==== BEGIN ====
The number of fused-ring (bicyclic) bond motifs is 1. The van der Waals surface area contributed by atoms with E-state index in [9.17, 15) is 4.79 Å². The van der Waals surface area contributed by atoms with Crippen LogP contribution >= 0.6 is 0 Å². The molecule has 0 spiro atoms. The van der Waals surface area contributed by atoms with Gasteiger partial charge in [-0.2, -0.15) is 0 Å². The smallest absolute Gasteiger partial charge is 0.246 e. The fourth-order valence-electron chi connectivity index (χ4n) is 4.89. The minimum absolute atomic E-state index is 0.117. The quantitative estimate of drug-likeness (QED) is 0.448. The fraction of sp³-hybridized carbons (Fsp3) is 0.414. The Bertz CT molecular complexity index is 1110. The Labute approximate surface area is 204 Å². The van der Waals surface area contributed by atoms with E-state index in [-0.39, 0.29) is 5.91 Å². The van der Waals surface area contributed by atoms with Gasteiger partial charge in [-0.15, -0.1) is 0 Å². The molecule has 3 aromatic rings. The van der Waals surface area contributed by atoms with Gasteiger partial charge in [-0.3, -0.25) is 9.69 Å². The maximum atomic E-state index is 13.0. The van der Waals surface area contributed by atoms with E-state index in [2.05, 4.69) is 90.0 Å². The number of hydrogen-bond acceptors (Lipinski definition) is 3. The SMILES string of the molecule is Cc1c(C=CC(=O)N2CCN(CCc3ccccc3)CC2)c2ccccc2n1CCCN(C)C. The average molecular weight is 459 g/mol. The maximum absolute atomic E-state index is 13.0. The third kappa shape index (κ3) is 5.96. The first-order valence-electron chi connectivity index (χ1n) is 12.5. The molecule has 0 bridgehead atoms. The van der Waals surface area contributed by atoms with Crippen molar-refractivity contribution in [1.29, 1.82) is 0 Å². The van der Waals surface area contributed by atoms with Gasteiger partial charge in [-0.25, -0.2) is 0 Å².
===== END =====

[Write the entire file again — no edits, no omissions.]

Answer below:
The number of fused-ring (bicyclic) bond motifs is 1. The van der Waals surface area contributed by atoms with E-state index in [9.17, 15) is 4.79 Å². The van der Waals surface area contributed by atoms with Crippen LogP contribution >= 0.6 is 0 Å². The molecule has 0 spiro atoms. The van der Waals surface area contributed by atoms with Gasteiger partial charge in [-0.2, -0.15) is 0 Å². The smallest absolute Gasteiger partial charge is 0.246 e. The fourth-order valence-electron chi connectivity index (χ4n) is 4.89. The minimum absolute atomic E-state index is 0.117. The quantitative estimate of drug-likeness (QED) is 0.448. The fraction of sp³-hybridized carbons (Fsp3) is 0.414. The Bertz CT molecular complexity index is 1110. The Labute approximate surface area is 204 Å². The van der Waals surface area contributed by atoms with E-state index in [-0.39, 0.29) is 5.91 Å². The van der Waals surface area contributed by atoms with Gasteiger partial charge in [-0.15, -0.1) is 0 Å². The molecule has 3 aromatic rings. The van der Waals surface area contributed by atoms with Gasteiger partial charge in [-0.3, -0.25) is 9.69 Å². The maximum atomic E-state index is 13.0. The van der Waals surface area contributed by atoms with E-state index in [2.05, 4.69) is 90.0 Å². The number of hydrogen-bond acceptors (Lipinski definition) is 3. The SMILES string of the molecule is Cc1c(C=CC(=O)N2CCN(CCc3ccccc3)CC2)c2ccccc2n1CCCN(C)C. The average molecular weight is 459 g/mol. The maximum absolute atomic E-state index is 13.0. The third kappa shape index (κ3) is 5.96. The first-order valence-electron chi connectivity index (χ1n) is 12.5. The molecule has 0 bridgehead atoms. The van der Waals surface area contributed by atoms with Crippen molar-refractivity contribution in [1.29, 1.82) is 0 Å². The van der Waals surface area contributed by atoms with Gasteiger partial charge in [-0.25, -0.2) is 0 Å².